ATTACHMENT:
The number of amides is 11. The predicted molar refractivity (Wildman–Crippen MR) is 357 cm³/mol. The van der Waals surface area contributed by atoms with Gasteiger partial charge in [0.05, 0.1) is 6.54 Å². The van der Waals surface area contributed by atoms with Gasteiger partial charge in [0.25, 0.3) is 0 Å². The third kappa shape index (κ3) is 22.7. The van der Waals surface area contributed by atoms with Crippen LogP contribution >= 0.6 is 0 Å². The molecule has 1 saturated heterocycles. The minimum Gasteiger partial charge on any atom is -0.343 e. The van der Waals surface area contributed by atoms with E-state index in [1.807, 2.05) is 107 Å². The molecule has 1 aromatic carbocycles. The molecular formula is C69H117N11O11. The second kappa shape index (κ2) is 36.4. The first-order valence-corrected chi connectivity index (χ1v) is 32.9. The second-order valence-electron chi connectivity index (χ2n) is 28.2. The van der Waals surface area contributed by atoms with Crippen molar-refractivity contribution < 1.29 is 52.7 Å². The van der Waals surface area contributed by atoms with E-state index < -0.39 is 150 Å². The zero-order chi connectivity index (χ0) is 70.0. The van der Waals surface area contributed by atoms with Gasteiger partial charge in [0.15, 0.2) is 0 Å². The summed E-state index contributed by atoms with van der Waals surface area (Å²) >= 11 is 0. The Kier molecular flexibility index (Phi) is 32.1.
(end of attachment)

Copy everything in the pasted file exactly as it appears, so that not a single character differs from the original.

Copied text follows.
The number of amides is 11. The predicted molar refractivity (Wildman–Crippen MR) is 357 cm³/mol. The van der Waals surface area contributed by atoms with Gasteiger partial charge in [0.05, 0.1) is 6.54 Å². The van der Waals surface area contributed by atoms with Gasteiger partial charge in [0.25, 0.3) is 0 Å². The third kappa shape index (κ3) is 22.7. The van der Waals surface area contributed by atoms with Crippen LogP contribution >= 0.6 is 0 Å². The molecule has 1 saturated heterocycles. The minimum Gasteiger partial charge on any atom is -0.343 e. The van der Waals surface area contributed by atoms with E-state index in [1.807, 2.05) is 107 Å². The molecule has 1 aromatic carbocycles. The molecular formula is C69H117N11O11. The second kappa shape index (κ2) is 36.4. The first-order valence-corrected chi connectivity index (χ1v) is 32.9. The second-order valence-electron chi connectivity index (χ2n) is 28.2. The van der Waals surface area contributed by atoms with Crippen molar-refractivity contribution < 1.29 is 52.7 Å². The van der Waals surface area contributed by atoms with E-state index < -0.39 is 150 Å². The zero-order chi connectivity index (χ0) is 70.0. The van der Waals surface area contributed by atoms with Gasteiger partial charge in [0.15, 0.2) is 0 Å². The summed E-state index contributed by atoms with van der Waals surface area (Å²) >= 11 is 0. The Kier molecular flexibility index (Phi) is 32.1.